It will do a binary XOR of the two values, the first one from the database and the second one the one that we query, and count the bits that are different amongst the two values. Because BIT_COUNT works only on integers and we stored the hash as a hex string (base 16) we have to convert it to a decimal value (base 10), the same goes for the value that we want to query by.

Ending words

Even though I’ve presented the algorithm using Python snippets the algorithm is pretty general and can be implemented in any other programming language.

As I said in the introduction, we will be using the algorithm in the future on Iconfinder to warn us if a submitted icon already exists in our collection but it can also have other practical uses. For example, because images with similar features have the hamming distance of their hashes close, it can also be used as a basic recommendation system where the recommended images are within a certain hashing distance of the current image.

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    • From what I see the algorithm should cope better with image cropping than the algorithm presented here (dhash).

      I’m gonna dive into the paper and check it out, thank you.

    • Mainly performance issues, CTPH is a rolling hash algorithm so you end up processing the image byte per byte. This has the advantage of and having less false positives and a better match for near similar images but it’s main trade-off is speed.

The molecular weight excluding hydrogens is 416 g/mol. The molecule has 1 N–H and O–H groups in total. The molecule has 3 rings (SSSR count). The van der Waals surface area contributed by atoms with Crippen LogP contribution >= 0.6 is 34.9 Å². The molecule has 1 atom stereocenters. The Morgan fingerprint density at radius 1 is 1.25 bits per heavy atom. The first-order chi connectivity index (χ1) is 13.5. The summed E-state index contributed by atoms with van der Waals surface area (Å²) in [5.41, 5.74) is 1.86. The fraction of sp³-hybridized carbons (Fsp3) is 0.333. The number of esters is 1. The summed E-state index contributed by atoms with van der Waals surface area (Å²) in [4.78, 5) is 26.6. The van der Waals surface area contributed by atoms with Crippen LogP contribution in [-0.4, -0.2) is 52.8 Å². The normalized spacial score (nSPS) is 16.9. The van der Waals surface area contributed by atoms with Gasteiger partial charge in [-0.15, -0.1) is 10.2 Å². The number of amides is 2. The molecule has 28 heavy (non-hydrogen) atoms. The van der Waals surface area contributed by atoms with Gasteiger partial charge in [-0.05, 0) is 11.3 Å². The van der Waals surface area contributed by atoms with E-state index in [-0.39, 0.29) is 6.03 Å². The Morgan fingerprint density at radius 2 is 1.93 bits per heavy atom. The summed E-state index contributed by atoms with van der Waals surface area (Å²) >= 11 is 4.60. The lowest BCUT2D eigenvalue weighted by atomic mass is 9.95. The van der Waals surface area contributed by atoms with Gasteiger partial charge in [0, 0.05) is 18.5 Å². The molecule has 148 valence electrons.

We are also trying to move towards feature extraction and the dhash algorithm is a bit more useful and interesting to experiment with.

  1. Have you considered using a Bloom filter for fast lookups? (Kirsch and Mitzenmacher: Distance-Sensitive Bloom Filters) solves pretty much this exact problem, and are quite effective for a small number of bit-wise differences.

    I am working on some python code for this, as part of a research project. Feel free to contact me, if you want a copy.

    /Martin Faartoft

    • Hello, I would like to get a copy of your code. I have a task and need all help I can get. So far this article has some great insight for the features/things I want to achieve as well as my proposed techniques.

  2. Hi Silviu,

    The quite same thing I am using in my final year engineering project. It is named as Content Based Image Retrieval.

    On the basis of color it will pick images from database.

    Happy that IconFinder is improving day by day…

  3. Awesome post.

    I noticed that following code will not print the pixels row by row

    for col in xrange(width):
    print pixels[col:col+width]

    Maybe you mean something like this:

    for row in xrange(height):
    col = row * width
    print pixels[col: col+width]

  4. As you can see in the example above, the values 9e107d9d372bb6826bd81d3542a419d6 and e4d909c290d0fb1ca068ffaddf22cbd0 are completely different.

    Actually, there are two characters in the same location which share the same value, so they aren’t “completely different” just mostly.

  5. Errata:
    as ↝an↜ list of sets
    illustrate ↝it’s↜ effects
    value to ↝an↜ luminous intensity
    left with ↝an↜ list containing
    and can ↝↜ implemented in
    we will be ↝using↜ using the algorithm